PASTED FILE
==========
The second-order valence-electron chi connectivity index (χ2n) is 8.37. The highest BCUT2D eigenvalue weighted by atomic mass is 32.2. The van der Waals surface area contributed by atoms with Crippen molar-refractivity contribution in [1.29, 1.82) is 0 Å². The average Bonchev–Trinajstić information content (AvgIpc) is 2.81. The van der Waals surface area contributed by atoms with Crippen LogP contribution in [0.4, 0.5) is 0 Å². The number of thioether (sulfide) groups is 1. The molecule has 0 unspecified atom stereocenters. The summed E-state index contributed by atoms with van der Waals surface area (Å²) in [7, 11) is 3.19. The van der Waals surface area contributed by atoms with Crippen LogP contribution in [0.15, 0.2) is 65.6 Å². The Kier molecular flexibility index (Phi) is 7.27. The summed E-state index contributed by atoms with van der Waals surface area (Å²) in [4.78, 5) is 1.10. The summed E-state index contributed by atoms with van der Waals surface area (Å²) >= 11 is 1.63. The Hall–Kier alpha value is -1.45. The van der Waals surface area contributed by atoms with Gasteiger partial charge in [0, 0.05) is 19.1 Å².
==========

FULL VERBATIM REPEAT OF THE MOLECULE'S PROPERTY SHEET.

The second-order valence-electron chi connectivity index (χ2n) is 8.37. The highest BCUT2D eigenvalue weighted by atomic mass is 32.2. The van der Waals surface area contributed by atoms with Crippen molar-refractivity contribution in [1.29, 1.82) is 0 Å². The average Bonchev–Trinajstić information content (AvgIpc) is 2.81. The van der Waals surface area contributed by atoms with Crippen LogP contribution in [0.4, 0.5) is 0 Å². The number of thioether (sulfide) groups is 1. The molecule has 0 unspecified atom stereocenters. The summed E-state index contributed by atoms with van der Waals surface area (Å²) in [7, 11) is 3.19. The van der Waals surface area contributed by atoms with Crippen LogP contribution in [0.15, 0.2) is 65.6 Å². The Kier molecular flexibility index (Phi) is 7.27. The summed E-state index contributed by atoms with van der Waals surface area (Å²) in [4.78, 5) is 1.10. The summed E-state index contributed by atoms with van der Waals surface area (Å²) >= 11 is 1.63. The Hall–Kier alpha value is -1.45. The van der Waals surface area contributed by atoms with Gasteiger partial charge in [0, 0.05) is 19.1 Å².